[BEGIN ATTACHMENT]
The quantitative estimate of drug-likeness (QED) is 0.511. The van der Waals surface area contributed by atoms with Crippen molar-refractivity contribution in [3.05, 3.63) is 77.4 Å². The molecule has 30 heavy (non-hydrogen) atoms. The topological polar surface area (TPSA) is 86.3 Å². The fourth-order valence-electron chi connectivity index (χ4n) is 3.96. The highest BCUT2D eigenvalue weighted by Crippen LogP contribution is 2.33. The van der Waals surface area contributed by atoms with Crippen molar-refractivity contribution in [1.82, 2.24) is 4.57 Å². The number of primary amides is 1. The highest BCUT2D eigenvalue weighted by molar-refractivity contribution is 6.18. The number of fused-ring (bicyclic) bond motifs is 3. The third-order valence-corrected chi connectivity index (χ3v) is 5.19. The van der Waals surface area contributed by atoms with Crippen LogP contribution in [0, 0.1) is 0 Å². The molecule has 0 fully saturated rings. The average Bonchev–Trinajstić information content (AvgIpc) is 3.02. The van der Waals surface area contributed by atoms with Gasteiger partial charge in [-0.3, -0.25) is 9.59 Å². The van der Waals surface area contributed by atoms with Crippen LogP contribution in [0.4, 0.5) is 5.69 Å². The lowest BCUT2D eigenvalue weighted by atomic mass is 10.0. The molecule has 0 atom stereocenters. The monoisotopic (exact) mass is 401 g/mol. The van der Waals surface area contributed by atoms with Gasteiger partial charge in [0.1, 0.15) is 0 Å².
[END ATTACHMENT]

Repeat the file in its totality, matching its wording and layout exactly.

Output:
The quantitative estimate of drug-likeness (QED) is 0.511. The van der Waals surface area contributed by atoms with Crippen molar-refractivity contribution in [3.05, 3.63) is 77.4 Å². The molecule has 30 heavy (non-hydrogen) atoms. The topological polar surface area (TPSA) is 86.3 Å². The fourth-order valence-electron chi connectivity index (χ4n) is 3.96. The highest BCUT2D eigenvalue weighted by Crippen LogP contribution is 2.33. The van der Waals surface area contributed by atoms with Crippen molar-refractivity contribution in [1.82, 2.24) is 4.57 Å². The number of primary amides is 1. The highest BCUT2D eigenvalue weighted by molar-refractivity contribution is 6.18. The number of fused-ring (bicyclic) bond motifs is 3. The third-order valence-corrected chi connectivity index (χ3v) is 5.19. The van der Waals surface area contributed by atoms with Crippen LogP contribution in [0, 0.1) is 0 Å². The molecule has 0 fully saturated rings. The average Bonchev–Trinajstić information content (AvgIpc) is 3.02. The van der Waals surface area contributed by atoms with Gasteiger partial charge in [-0.3, -0.25) is 9.59 Å². The van der Waals surface area contributed by atoms with Crippen LogP contribution in [0.4, 0.5) is 5.69 Å². The lowest BCUT2D eigenvalue weighted by atomic mass is 10.0. The molecule has 0 atom stereocenters. The monoisotopic (exact) mass is 401 g/mol. The van der Waals surface area contributed by atoms with Gasteiger partial charge in [0.1, 0.15) is 0 Å².